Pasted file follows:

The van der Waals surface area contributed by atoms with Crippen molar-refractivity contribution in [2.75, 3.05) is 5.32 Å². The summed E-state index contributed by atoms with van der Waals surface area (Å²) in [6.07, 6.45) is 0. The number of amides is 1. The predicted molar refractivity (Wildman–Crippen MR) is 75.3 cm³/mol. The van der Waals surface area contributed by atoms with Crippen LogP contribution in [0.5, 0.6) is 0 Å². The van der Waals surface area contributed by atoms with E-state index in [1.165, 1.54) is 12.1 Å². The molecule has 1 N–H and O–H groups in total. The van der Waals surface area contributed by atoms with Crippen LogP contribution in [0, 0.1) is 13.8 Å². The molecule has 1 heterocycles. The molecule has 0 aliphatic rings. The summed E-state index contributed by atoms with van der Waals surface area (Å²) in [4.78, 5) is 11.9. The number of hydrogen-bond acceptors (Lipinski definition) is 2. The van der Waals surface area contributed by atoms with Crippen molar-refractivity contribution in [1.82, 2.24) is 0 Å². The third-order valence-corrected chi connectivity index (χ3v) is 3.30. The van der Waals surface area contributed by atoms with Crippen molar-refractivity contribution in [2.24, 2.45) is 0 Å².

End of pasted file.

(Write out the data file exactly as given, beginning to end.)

The van der Waals surface area contributed by atoms with Crippen molar-refractivity contribution in [2.75, 3.05) is 5.32 Å². The summed E-state index contributed by atoms with van der Waals surface area (Å²) in [6.07, 6.45) is 0. The number of amides is 1. The predicted molar refractivity (Wildman–Crippen MR) is 75.3 cm³/mol. The van der Waals surface area contributed by atoms with Crippen LogP contribution in [0.5, 0.6) is 0 Å². The van der Waals surface area contributed by atoms with E-state index in [1.165, 1.54) is 12.1 Å². The molecule has 1 N–H and O–H groups in total. The van der Waals surface area contributed by atoms with Crippen LogP contribution in [0, 0.1) is 13.8 Å². The molecule has 1 heterocycles. The molecule has 0 aliphatic rings. The summed E-state index contributed by atoms with van der Waals surface area (Å²) in [4.78, 5) is 11.9. The number of hydrogen-bond acceptors (Lipinski definition) is 2. The van der Waals surface area contributed by atoms with Crippen molar-refractivity contribution in [1.82, 2.24) is 0 Å². The third-order valence-corrected chi connectivity index (χ3v) is 3.30. The van der Waals surface area contributed by atoms with Crippen molar-refractivity contribution in [2.24, 2.45) is 0 Å².